Monty Python might have been the favourite of another generation but the comedy crew have still got it, according to critics of the first of a 10-night run at the O2 in London.

The show really is the full Monty, proclaimed the Mirror. "It's not something completely different but that's exactly why fans will love it," said Mark Jeffries, whose only criticism was not seeing enough of the Pythons onstage compared with the dancers.

But it is understandable that they need breaks offstage because they have to "recover from their exertions", said the Express.

"It's a tall order for a bunch of old men and I think we can cut them some slack," writes Neil Norman, who said they have "embedded themselves in the cultural memory".

On a less positive note, the i lamented the lack of new material, calling the show "a lazy production" that relied on television footage and "the whooping adulation of an audience who know all the words".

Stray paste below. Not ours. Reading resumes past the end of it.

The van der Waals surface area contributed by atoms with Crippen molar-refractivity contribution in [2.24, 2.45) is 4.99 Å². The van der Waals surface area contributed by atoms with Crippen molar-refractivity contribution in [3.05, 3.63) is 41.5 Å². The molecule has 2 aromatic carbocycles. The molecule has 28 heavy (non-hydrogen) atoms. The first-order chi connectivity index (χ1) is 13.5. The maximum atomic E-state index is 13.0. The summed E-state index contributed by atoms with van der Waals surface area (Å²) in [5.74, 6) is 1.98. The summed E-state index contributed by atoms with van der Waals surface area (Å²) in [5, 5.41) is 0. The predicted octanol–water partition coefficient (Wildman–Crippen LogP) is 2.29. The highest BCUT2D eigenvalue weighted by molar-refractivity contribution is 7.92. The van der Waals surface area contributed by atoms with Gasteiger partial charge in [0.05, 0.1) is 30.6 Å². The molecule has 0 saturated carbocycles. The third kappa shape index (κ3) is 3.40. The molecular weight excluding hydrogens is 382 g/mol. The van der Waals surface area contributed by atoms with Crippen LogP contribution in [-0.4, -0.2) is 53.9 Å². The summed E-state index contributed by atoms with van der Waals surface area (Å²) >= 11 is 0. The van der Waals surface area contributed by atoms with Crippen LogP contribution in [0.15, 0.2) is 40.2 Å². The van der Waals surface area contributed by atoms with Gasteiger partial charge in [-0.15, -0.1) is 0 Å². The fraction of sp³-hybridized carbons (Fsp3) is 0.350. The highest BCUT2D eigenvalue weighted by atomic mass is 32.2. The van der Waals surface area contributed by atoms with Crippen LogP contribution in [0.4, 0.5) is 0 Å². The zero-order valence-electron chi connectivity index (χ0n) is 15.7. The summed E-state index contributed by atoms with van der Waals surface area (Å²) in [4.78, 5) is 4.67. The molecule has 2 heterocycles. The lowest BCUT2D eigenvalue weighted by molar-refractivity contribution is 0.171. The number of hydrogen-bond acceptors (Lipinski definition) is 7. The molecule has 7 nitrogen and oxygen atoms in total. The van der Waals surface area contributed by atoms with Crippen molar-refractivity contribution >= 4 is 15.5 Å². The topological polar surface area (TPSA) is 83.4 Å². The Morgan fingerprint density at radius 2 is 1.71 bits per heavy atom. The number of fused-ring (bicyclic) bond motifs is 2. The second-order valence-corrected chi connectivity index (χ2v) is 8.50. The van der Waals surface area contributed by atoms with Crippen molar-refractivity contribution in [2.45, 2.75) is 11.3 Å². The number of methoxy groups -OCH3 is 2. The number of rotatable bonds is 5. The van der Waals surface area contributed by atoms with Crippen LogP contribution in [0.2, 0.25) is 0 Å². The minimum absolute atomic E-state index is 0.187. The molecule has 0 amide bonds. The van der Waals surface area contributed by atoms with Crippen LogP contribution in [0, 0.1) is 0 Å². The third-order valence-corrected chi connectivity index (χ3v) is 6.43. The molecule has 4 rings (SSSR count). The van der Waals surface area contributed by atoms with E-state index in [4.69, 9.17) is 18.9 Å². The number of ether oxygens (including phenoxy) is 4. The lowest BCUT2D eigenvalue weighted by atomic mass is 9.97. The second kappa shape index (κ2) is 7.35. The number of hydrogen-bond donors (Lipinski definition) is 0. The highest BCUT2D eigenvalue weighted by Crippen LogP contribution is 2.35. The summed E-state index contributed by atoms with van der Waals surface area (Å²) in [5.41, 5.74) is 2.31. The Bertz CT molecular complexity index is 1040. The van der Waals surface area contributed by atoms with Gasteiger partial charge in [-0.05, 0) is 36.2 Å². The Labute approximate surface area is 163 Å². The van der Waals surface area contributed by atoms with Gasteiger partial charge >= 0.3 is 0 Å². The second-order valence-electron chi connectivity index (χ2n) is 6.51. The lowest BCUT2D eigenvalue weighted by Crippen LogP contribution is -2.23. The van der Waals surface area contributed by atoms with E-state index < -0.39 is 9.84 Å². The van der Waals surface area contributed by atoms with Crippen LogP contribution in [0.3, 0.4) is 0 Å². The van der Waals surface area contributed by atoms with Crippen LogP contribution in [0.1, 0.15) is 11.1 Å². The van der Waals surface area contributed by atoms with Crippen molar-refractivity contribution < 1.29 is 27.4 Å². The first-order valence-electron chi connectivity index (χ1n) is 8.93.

While admitting that some of the old sketches were "still very funny", reviewer John Walsh said it became a little tiresome.

The Mail said archive clips featuring the late Graham Chapman received some of the biggest cheers of the night.

It is a show for fans, not newbies, according to comedian Russell Kane. Tweeting after the show he wrote: "Witnessed legends in action."

Reviewing the show for The Sun, Kane said it brought him back to his childhood on the sofa beside his father, "laughing my bum off".

The Guardian was less enthusiastic, concluding that the show "isn't bad".

"This live show won't make any converts. But it sends the faithful away happy," said Peter Bradshaw.

Actor and presenter Stephen Fry shared his joy on Twitter after his stint on stage.

He wrote: " Oh my days. Just seen @montypython @TheO2 - in fact I made a little surprise appearance. Felt like being on stage with the Beatles *sigh* !"